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Criticism 46.3 (2004) 415-439
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Strolling in Syria with William Biddulph
It's as if to return
reporting, "I've seen the past
and it worked."
Backward into the East
I want to think about Orientalism and some of its prehistories and alternative archaeologies by focusing attention on questions of time and the experience of time. I suggest that such questions interrupt the tendency to treat Orientalism primarily in terms of space, of East and West as simply spatial categories, by necessarily entailing ideas about history and historical development. As an object of knowledge for the West, the East seems to have been, from the start, a site of origins, a place with an important past but a troubling present. Edward Said's Orientalism (1978) opens by evoking the figure of nostalgia in recalling how a French journalist, reporting from Beirut after the civil war of 1975–1976, "wrote regretfully of the gutted downtown area that 'it had once seemed to belong to . . . the Orient of Chateaubriand and Nerval.'"1 For Said, the Orientalist chronotope is necessarily "backwardness," since the idea of Eastern backwardness follows directly from European ideas of "positional superiority" that have permeated Western thought "from the late Renaissance to the present."2 In assigning the East to the past, Orientalism operates chronotopically, telling a story about time. Orientalism is also constituted by a formalized array of chronotopical elements that might well occur within systems of signification otherwise unrelated to Orientalism: nostalgia, for instance. Chronotopes both embody and convey some instantly recognizable or at least seemingly transparent sets of attitudes about another time by linking that time with a place. As such, they provide rhetorical ways of using temporality to provide at once a measure of both spatial difference and spatial distance. [End Page 415]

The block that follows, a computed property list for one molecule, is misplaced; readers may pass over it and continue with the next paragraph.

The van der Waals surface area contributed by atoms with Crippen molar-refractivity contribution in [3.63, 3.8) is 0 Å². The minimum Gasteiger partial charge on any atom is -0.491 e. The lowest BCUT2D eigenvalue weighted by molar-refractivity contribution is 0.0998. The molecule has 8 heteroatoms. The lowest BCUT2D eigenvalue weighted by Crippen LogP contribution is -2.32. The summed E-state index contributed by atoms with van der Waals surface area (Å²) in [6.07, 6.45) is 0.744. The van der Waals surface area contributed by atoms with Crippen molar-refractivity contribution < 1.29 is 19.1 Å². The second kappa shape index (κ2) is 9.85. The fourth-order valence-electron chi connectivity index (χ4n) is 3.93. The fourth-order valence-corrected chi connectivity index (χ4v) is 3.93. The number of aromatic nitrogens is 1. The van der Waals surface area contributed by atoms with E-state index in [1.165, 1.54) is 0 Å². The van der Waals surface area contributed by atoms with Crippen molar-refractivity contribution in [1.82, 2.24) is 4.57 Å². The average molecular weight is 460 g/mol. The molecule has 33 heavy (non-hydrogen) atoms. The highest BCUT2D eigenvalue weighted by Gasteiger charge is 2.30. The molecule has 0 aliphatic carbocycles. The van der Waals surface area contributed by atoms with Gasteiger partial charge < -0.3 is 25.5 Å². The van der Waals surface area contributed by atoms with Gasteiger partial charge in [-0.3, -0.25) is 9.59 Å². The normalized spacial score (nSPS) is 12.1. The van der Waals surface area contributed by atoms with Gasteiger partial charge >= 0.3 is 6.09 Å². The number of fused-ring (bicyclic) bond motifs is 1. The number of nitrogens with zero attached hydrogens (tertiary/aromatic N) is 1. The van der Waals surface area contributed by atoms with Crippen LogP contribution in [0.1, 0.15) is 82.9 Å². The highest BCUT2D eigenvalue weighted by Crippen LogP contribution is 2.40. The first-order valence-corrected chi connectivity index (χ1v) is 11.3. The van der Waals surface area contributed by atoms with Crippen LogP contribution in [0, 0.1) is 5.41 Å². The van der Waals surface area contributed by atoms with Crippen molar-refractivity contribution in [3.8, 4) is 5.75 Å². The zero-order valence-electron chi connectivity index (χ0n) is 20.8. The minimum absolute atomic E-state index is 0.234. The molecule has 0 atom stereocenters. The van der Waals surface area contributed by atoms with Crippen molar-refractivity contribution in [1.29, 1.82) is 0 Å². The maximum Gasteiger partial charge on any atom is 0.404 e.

The term itself combines chronos and topos—time and place—and suggests fixing time in space as a means by which certain temporal attitudes become ever present through association with a place. In what follows, I wish to examine how the idea or trope of backwardness figures in European ideas and descriptions of the East in ways that are not invariably linked with the historical development of European power, and further to suggest that certain observable legacies from the Ottoman past deserve serious attention as models for desirable futures. Sometimes, cultural features that Orientalizing Western visitors consider to be symptoms of backwardness might also be ecologically sustainable ways of living in a climate and landscape unsuited to the kinds of development dear to those who are enamored of progress.
From the late Renaissance to the present, traveling east seems to have meant entering another time zone, a place where time had different meaning. For Eliza Fay, a nineteenth-century Englishwoman writing about her life in India, arrival in the East became a constant crisis over measuring time. For Mrs. Fay, time needed to be spent writing in order to arrange the details of one's life, hour by hour, day by day. Mrs. Fay panicked over keeping her watches going and was horror-struck by "the custom of reposing, if not of sleeping after dinner," which she found to be "so general that the streets of Calcutta are from four to five in the afternoon almost as empty of Europeans as if it were midnight." She disapproved of her compatriots who, after eating long and luxurious meals at which "a good deal of wine is drank," were clearly fit for nothing afterward that could suitably be reported.3 But attitudes toward time, time keeping, and what to do in the afternoon after lunch marked notable and genuine differences. Between 1581 and 1599 the Ottoman moralist Gelibolulu Mustafa Ali wrote volumes satirizing the social habits of Ottoman gentlemen, damning their luxurious lifestyles and the costly status symbols that characterized moving beyond one's rank. Luxury was contrary to good behavior, and Mustafa Ali railed against ostentation and vulgarity in clothing and weapons, recommending modesty in the keeping of servants, horses, and decorating of homes. Those who...